On March 6, 2018, we will be launching Alexander Chow’s new book, Chinese Public Theology (Oxford University Press, 2018).
The event is co-sponsored with the Centre for Theology and Public Issues and will be held in the Martin Hall, New College. It will include a discussion with Edmond Tang (University of Birmingham) and James Eglinton (University of Edinburgh).
The event will be followed by a reception and is open to the public. For more details, please see the advertisement flier.
This review was originally posted here.
Recent historical scholarship on modern Christian missions to China, as to the non-European world as a whole, has been bedeviled by two weaknesses. First, historians have written about Protestant missions to China, or less frequently about Catholic ones, but very rarely about the two together within a single monograph. Second, Anglo-American scholars have tended for obvious linguistic reasons to confine themselves to the study of British or American missions, to the general neglect of those from continental Europe. Not the least of the virtues of Albert Monshan Wu’s book is that it transcends both of these limitations at once. By selecting as his two case studies in missions to China the Protestant Berlin Missionary Society (BMS) and the Catholic Society of the Divine Word (SVD) Wu is able to illuminate both commonalties and dissimilarities across the confessional divide. Continue reading
This article was originally posted here.
This year, there are many festivities celebrating the legacy of the Protestant Reformation – 500 years after Martin Luther penned his Ninety-five Theses in 1517. However, one of the most important legacies which has been overlooked is the Counter-Reformation – the Catholic revival which responded to the protests of Luther and other reformers. When we consider a country like China – or most other places outside of Europe at the time – it is in fact the Counter-Reformation that had an arguably more important impact (at least initially). Three examples, I believe, are worth highlighting, as they show just how much Protestantism in China is indebted to Catholicism in China and, by extension, the Counter-Reformation. Continue reading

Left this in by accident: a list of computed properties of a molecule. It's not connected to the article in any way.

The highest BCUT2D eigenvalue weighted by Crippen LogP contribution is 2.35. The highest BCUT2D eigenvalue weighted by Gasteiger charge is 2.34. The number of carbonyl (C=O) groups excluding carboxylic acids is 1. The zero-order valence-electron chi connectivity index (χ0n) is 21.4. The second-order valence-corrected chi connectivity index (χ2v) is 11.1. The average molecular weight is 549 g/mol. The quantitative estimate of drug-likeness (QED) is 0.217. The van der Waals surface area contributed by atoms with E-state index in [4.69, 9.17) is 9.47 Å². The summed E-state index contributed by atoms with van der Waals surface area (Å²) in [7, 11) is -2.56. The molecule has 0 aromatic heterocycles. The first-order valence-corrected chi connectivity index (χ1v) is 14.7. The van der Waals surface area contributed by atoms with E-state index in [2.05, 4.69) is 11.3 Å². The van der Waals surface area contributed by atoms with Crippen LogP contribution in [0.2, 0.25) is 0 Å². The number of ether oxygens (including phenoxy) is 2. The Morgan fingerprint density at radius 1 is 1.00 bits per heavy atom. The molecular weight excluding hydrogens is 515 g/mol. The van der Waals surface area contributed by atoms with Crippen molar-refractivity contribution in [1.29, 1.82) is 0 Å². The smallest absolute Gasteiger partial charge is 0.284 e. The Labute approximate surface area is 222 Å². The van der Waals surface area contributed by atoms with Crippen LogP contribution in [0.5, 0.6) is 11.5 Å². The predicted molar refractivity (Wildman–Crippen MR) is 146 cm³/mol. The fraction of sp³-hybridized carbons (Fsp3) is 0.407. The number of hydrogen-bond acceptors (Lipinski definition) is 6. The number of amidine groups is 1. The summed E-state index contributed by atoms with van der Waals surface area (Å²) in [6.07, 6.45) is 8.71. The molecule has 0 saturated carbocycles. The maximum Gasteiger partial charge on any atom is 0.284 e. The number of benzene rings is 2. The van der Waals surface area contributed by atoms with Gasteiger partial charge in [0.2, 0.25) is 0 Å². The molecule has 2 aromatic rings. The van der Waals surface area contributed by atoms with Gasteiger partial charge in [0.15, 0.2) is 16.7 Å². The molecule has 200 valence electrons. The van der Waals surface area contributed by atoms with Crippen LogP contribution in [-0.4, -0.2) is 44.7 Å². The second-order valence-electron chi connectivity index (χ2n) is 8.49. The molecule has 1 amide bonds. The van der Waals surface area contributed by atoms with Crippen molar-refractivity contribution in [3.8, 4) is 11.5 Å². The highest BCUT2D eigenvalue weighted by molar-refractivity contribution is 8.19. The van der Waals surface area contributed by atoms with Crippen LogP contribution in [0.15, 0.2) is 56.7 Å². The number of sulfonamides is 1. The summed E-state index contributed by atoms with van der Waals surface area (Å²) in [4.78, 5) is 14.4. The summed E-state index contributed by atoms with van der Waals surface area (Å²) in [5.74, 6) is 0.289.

Chinese Identity, Christian Identity
Readers of Studies in World Christianity will be well acquainted with the parable of the Professor of Comparative Inter-Planetary Religions. As narrated by Andrew Walls, this long-living, scholarly space visitor travels to Earth on a number of occasions to conduct field research related to the religion known as ‘Christianity’, from the Council of Jerusalem to the Council of Nicaea, from the seventh century in Ireland to the 1840s in London and the 1980s in Lagos, Nigeria. What would differ if our space visitor were to narrow the scope of his research to a particular subgrouping of the human species, such as to those with some affiliation with the descriptor ‘Chinese’? Would Walls’ ‘indigenising’ principle have to be envisioned differently if we were to speak of a more unified understanding of ‘culture’? Or, perhaps, would ‘Chinese culture’ need to be re-evaluated as embodying manifold meanings, especially when ‘Chinese’ is not limited to a given time or locale? Does Walls’ ‘pilgrim’ principle, which speaks of the universalising factor of Christianity, add to or take away from Chinese culture? Continue reading